When your great-grandmother was a newborn bride, to stretch the families budget, she’d have a backyard garden. Back then, there weren’t any off-the-shelf sprays or tiny pellets she could use to control the pests that were eating the cabbage, lettuce, tomatoes and whatever was planted in her victory garden.
Nowadays, many families are doing the same thing: Growing their own. Fresh from the garden always tastes better than what you grab at the supermarket. Trust us. A fresh tomato from the backyard will bring more pleasure than anything bought at the grocery store. But like your great-gramma, you’re going to face the same issues — bugs and troublemakers that have the potential to turn your spinach into a holey mess.
Organic is in
Want to feed the family without the use of pesticides? Don’t get us wrong, the right pellets, powders and sprays will not poison you. But if you want to go really organic this coming Earth Day, we’ve got some homemade remedies that you might consider when holding back the tsunami of pests that are seeking a free meal. They’re pretty inexpensive to concoct. Let’s get to it. Try these DIY remedies.
- Soft-bodied garden pests like slugs and earwigs
Usually you can get this stuff from a pool supply store. It’s called diatomaceous earth. Sprinkle this fine powder on top of the plants and around the edges of the beds. This is not a chemical killer. It takes a different route. Sort of like throwing a monkey wrench into the gears. Why? The tiny particles are really sharp and cut into the soft bodied pests like little razors.
- Mealybugs, mites and aphids
Take a quart of water and mix a few drips of liquid Ivory soap and a tablespoon of canola oil. Don’t worry, soap and oil come together when you shake-up the container. Find an old, empty spray, bottle, clean it well, putting the blend into it. Hit the top and bottom of the leaves. It’s the oil that does the dirty work. It smothers the pests.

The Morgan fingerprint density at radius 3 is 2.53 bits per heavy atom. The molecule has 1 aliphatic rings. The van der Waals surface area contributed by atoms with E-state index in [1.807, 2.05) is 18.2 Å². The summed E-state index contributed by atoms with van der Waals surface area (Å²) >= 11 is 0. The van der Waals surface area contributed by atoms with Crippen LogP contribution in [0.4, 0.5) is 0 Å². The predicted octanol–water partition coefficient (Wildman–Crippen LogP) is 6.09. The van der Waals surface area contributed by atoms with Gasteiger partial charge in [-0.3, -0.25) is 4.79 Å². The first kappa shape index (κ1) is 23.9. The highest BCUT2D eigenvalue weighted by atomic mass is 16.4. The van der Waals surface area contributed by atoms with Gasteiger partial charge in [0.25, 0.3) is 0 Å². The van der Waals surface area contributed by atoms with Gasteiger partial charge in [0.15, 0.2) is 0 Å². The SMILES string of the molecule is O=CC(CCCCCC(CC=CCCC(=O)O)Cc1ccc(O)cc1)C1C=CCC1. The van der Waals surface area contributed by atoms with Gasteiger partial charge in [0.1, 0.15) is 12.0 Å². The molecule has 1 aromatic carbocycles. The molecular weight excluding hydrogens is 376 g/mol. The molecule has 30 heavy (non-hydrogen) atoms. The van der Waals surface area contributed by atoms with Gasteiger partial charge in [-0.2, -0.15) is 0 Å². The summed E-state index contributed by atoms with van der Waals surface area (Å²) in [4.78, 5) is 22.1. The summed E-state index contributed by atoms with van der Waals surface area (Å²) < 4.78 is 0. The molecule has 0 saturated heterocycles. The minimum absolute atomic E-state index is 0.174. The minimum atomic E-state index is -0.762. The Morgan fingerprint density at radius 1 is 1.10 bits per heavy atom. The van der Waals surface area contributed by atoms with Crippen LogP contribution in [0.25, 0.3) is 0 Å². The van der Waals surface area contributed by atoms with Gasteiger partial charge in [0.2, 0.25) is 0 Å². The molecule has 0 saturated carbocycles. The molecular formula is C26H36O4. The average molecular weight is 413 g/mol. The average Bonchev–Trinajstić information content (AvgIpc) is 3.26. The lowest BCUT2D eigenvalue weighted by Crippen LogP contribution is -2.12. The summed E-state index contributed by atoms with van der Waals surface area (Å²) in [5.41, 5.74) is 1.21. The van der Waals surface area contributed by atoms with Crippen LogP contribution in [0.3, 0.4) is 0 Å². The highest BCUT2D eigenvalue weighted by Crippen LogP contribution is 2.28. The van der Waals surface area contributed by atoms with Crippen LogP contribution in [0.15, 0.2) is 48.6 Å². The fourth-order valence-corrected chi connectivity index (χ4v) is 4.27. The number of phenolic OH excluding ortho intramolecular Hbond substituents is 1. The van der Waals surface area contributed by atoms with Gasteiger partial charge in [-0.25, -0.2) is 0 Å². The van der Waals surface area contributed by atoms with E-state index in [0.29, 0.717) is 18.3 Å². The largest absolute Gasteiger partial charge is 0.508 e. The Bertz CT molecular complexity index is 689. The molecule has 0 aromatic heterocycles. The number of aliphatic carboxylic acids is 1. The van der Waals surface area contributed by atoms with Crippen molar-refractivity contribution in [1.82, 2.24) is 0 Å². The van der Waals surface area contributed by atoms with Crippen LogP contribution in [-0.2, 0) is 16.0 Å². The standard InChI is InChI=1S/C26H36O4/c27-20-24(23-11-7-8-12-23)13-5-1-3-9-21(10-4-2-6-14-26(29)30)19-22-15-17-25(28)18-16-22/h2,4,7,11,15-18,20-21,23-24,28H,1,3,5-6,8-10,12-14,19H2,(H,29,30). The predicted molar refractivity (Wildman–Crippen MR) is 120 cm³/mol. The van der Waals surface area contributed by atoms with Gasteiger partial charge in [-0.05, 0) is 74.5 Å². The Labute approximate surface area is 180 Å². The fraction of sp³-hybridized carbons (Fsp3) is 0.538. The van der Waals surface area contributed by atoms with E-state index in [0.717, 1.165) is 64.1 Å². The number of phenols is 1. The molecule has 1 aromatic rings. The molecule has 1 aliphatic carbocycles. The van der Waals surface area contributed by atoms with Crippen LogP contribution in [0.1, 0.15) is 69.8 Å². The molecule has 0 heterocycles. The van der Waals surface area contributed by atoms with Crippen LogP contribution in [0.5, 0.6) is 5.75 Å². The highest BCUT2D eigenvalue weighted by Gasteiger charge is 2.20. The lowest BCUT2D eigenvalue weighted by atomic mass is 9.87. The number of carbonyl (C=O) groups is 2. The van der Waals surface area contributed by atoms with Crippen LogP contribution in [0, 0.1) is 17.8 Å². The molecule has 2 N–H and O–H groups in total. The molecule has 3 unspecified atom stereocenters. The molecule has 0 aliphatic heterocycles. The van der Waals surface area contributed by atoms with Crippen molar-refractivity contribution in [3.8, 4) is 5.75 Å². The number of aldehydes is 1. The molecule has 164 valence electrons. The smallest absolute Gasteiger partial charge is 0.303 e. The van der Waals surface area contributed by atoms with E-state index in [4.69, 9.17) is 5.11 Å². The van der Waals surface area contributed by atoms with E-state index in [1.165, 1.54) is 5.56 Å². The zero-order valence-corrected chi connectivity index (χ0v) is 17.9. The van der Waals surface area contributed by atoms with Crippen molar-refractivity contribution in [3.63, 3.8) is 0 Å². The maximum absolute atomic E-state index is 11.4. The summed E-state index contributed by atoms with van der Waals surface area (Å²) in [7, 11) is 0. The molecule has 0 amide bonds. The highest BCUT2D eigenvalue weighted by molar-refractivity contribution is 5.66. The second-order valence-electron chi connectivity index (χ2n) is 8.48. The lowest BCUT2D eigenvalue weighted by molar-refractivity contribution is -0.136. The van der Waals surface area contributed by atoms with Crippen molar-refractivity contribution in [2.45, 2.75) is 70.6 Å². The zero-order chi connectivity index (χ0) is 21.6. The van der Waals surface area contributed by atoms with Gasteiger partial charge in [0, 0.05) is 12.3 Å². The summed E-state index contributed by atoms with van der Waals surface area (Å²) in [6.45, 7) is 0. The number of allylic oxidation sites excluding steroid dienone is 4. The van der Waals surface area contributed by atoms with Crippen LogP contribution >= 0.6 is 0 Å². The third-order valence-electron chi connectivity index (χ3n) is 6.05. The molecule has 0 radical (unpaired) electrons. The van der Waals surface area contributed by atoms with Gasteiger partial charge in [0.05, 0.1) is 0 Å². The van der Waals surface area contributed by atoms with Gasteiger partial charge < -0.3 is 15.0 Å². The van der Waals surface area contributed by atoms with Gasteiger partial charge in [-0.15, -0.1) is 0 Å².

- Mites and the like
You’re going to use the same technique as what we did above. Only this time we’re going to substitute some type of Louisiana hot sauce instead of canola oil. Use two tablespoons of the cayenne pepper-based juice. Make sure that when you go spraying that you regularly shake-up what’s inside your spritzer.
A good treatment using this formula could keep grubs away for something like three-decades — thirty years. It’s a substance called milky spore. Check-out your lawn and garden center for this material. What it does is give the grubs a disease that wipes them out. It won’t hurt any of the other natural organisms. Milky spore multiplies as the years roll on. Grubs are in effect the larvae of Japanese beetles. It’s a twofer. You smack-back the grubs and thus eliminate the Japanese beetles.
- Powder-like mildew
Use a spray bottle, combining equal parts of water and milk, spraying it on infected plants. Do this once a week for three weeks and say so long to mildew.
- Fungal diseases and certain bugs
That spray bottle is getting quite a work-out. Mix-up two tablespoons of baking soda, a tablespoon of cooking oil, a couple of drops of liquid Ivory soap and a quart of water to diss most fungal diseases. This combination also helps eliminate certain bugs. Another fix is just use baking soda — same amount — into a quart of water and spritz every couple of days until the issue subsides.
Again, Vulcan Termite and Pest Control isn’t saying that chemical-based sprays are a bad thing. If you decide to go the inorganic route, have at it. Follow directions and enjoy the harvest.
Great-grandpop used to take a clean bucket of fresh water, a few tablespoons of sugar and a dash of vinegar and, what he used to call “get the milk right from the udder.”
He’d pick a couple of leaves of lettuce, cleaning the dirt off in the simple salad dressing and eat it as he walked through his garden. Now, that’s a testament to the harmlessness of great-gramma’s home remedies.
Original Source: https://www.vulcantermite.com/eco-friendly-options/controlling-bugs-the-natural-way